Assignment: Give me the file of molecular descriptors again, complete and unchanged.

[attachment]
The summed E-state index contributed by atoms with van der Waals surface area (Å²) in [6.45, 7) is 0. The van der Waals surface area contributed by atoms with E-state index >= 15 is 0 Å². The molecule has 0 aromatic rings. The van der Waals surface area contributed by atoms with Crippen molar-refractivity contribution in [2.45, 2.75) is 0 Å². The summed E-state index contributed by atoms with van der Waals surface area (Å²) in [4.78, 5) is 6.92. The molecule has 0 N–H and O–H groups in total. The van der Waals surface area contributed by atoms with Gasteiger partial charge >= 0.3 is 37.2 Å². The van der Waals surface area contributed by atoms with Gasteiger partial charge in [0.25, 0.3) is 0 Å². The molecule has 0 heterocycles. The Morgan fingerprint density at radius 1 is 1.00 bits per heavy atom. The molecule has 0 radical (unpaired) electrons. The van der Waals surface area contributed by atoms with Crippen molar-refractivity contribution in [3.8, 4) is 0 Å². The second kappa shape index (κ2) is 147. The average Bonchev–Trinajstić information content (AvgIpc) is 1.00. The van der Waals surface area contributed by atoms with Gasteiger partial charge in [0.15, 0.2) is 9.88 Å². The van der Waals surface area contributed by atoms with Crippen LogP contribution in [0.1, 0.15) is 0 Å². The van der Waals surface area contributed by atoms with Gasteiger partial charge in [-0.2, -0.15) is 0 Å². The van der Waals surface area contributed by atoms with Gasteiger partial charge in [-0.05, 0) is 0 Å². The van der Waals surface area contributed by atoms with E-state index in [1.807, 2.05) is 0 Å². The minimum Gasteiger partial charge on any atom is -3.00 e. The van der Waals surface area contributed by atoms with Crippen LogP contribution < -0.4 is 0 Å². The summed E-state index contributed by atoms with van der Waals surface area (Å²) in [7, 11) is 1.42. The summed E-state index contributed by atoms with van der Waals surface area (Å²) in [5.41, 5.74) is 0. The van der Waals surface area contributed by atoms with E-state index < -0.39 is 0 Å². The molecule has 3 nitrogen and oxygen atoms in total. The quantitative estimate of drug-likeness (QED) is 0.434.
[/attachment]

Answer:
The summed E-state index contributed by atoms with van der Waals surface area (Å²) in [6.45, 7) is 0. The van der Waals surface area contributed by atoms with E-state index >= 15 is 0 Å². The molecule has 0 aromatic rings. The van der Waals surface area contributed by atoms with Crippen molar-refractivity contribution in [2.45, 2.75) is 0 Å². The summed E-state index contributed by atoms with van der Waals surface area (Å²) in [4.78, 5) is 6.92. The molecule has 0 N–H and O–H groups in total. The van der Waals surface area contributed by atoms with Gasteiger partial charge >= 0.3 is 37.2 Å². The van der Waals surface area contributed by atoms with Gasteiger partial charge in [0.25, 0.3) is 0 Å². The molecule has 0 heterocycles. The Morgan fingerprint density at radius 1 is 1.00 bits per heavy atom. The molecule has 0 radical (unpaired) electrons. The van der Waals surface area contributed by atoms with Crippen molar-refractivity contribution in [3.8, 4) is 0 Å². The second kappa shape index (κ2) is 147. The average Bonchev–Trinajstić information content (AvgIpc) is 1.00. The van der Waals surface area contributed by atoms with Gasteiger partial charge in [0.15, 0.2) is 9.88 Å². The van der Waals surface area contributed by atoms with Crippen LogP contribution in [0.1, 0.15) is 0 Å². The van der Waals surface area contributed by atoms with Gasteiger partial charge in [-0.2, -0.15) is 0 Å². The van der Waals surface area contributed by atoms with Gasteiger partial charge in [-0.05, 0) is 0 Å². The van der Waals surface area contributed by atoms with E-state index in [1.807, 2.05) is 0 Å². The minimum Gasteiger partial charge on any atom is -3.00 e. The van der Waals surface area contributed by atoms with Crippen LogP contribution < -0.4 is 0 Å². The summed E-state index contributed by atoms with van der Waals surface area (Å²) in [7, 11) is 1.42. The summed E-state index contributed by atoms with van der Waals surface area (Å²) in [5.41, 5.74) is 0. The van der Waals surface area contributed by atoms with E-state index < -0.39 is 0 Å². The molecule has 3 nitrogen and oxygen atoms in total. The quantitative estimate of drug-likeness (QED) is 0.434.